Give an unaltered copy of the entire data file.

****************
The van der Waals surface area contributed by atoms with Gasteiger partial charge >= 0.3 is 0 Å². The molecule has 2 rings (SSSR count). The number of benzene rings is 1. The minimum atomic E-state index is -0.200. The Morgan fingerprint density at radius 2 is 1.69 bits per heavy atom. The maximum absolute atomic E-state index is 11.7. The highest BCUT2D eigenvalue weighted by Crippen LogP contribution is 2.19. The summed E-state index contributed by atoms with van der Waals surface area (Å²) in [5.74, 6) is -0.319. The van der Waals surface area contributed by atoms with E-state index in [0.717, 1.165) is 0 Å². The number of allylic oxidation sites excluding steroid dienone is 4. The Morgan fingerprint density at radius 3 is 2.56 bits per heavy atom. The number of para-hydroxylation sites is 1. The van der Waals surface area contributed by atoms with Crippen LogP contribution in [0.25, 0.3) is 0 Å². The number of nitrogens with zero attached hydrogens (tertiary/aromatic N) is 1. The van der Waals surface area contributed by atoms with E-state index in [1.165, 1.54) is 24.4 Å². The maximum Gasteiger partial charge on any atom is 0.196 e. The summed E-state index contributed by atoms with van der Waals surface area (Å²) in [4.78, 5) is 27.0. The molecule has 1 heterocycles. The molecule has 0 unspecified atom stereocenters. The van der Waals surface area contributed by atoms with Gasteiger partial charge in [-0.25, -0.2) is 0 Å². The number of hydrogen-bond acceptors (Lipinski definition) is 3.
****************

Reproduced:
The van der Waals surface area contributed by atoms with Gasteiger partial charge >= 0.3 is 0 Å². The molecule has 2 rings (SSSR count). The number of benzene rings is 1. The minimum atomic E-state index is -0.200. The Morgan fingerprint density at radius 2 is 1.69 bits per heavy atom. The maximum absolute atomic E-state index is 11.7. The highest BCUT2D eigenvalue weighted by Crippen LogP contribution is 2.19. The summed E-state index contributed by atoms with van der Waals surface area (Å²) in [5.74, 6) is -0.319. The van der Waals surface area contributed by atoms with E-state index in [0.717, 1.165) is 0 Å². The number of allylic oxidation sites excluding steroid dienone is 4. The Morgan fingerprint density at radius 3 is 2.56 bits per heavy atom. The number of para-hydroxylation sites is 1. The van der Waals surface area contributed by atoms with Crippen LogP contribution in [0.25, 0.3) is 0 Å². The number of nitrogens with zero attached hydrogens (tertiary/aromatic N) is 1. The van der Waals surface area contributed by atoms with E-state index in [1.165, 1.54) is 24.4 Å². The maximum Gasteiger partial charge on any atom is 0.196 e. The summed E-state index contributed by atoms with van der Waals surface area (Å²) in [4.78, 5) is 27.0. The molecule has 1 heterocycles. The molecule has 0 unspecified atom stereocenters. The van der Waals surface area contributed by atoms with Gasteiger partial charge in [-0.25, -0.2) is 0 Å². The number of hydrogen-bond acceptors (Lipinski definition) is 3.